ambitious, but that should be a date political leaders in Arizona strive for to
start opening up our economy. Arizona will prevail in this fight, but only if
we ensure that we don’t destroy the economy in the process.
Amid the chaos of the Covid19
pandemic, Arizona lawmakers have proceeded with conducting the state’s
business. Monday March 23rd,
the legislature officially passed an
$11.8 Billion budget as well as a targeted Coronavirus relief
package. They then adjourned until April
13th or until the President of the Senate and Speaker of the House
call them back to reconvene.
The “skinny budget” that passed
was a simple baseline budget with a small amount of growth baked into the
formulas in order to keep agencies operational.
There were no ornaments on this Christmas tree.
In fact, though it seems like everyday
a new bit of disheartening news breaks, the state’s unusually trim budget is
definitely a silver lining. This is
likely the most conservative budget passed by the legislature in a decade. Considering all the big government bills, special
interest tax credit programs, and local pork
projects that were moving through the system and were likely to be
packed into the budget – passing a skinny budget was a win for taxpayers.
In addition to finalizing the
budget, lawmakers also passed two bills to address specific issues with the
Coronavirus – closure of schools and unemployment benefits. The bill related to public
school closures included provisions to not require schools to
make up for normally required days, extending state-wide assessment deadlines
and requiring districts to continue to pay their employees through the crisis. The bill for unemployment
benefits was an emergency measure that allowed the state to establish
alternative unemployment insurance benefits for people specifically impacted by
The budget and these bills now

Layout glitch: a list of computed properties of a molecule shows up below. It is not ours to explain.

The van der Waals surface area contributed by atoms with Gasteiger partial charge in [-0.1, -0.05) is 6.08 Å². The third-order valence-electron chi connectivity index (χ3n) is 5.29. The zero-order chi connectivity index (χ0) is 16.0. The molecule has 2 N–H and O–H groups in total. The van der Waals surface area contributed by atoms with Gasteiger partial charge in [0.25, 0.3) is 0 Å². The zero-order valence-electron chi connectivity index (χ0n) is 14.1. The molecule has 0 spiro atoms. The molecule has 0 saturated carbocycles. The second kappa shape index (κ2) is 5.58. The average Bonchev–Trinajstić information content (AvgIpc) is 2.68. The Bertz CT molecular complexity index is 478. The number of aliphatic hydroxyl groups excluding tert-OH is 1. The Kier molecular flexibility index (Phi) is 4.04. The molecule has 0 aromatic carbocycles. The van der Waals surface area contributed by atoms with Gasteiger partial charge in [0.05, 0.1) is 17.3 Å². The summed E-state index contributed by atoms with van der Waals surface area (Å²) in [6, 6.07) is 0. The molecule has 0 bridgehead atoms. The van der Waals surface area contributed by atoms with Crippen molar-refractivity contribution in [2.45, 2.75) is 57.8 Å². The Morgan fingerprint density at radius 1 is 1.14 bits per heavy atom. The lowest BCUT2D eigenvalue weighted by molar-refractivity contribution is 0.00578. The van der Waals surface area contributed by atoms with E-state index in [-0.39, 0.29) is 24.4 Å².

sit on the Governor’s desk and await his signature.
Meanwhile, the executive branch
has been coordinating with the Department of Health on policies to curb the
impacts of COVID-19. Here are some of the steps their
administration has taken sequentially:
– Governor issued Executive order
declaring a State of Emergency. The order
allowed ADHS to waive licensing requirements for healthcare officials, allowed
the state to access emergency funds and gave the state emergency procurement
authority. It also required insurance
providers to cover out of network providers for tests and treatment of
In conjunction with Kathy Hoffman the Superintendent of Public Instruction,
ordered the closure of all schools.
Issued new guidelines for restaurants, child care providers and nursing homes
for social distancing and recommended gatherings of more than 10 people be
cancelled or delayed.
Activated the National Guard to assist grocery stores and food banks.
Order expanding access to unemployment benefits to individuals
impacted by COVID-19. The Governor’s
office also extended the filing deadline for state income taxes to July 15th,
mirroring the extension at the federal level.
Extended the closure of all schools by another 2 weeks; through April 10th.
Order issued to preempt cities and towns ability to supersede the
Governor’s emergency protocols including closures of businesses. He also defined which entities and businesses
and government services would be considered “essential.”
– Executive Order
delaying evictions for renters specifically impacted by COVID-19.
telemedicine services and prohibited regulatory boards from
requiring in-person examinations prior to the issuance of prescriptions.
Many of the executive orders
issued represent vast deregulatory strides.
Issues that have been highly contested for years such as expansion of
telemedicine, allowing prescriptions to be issued without an in-person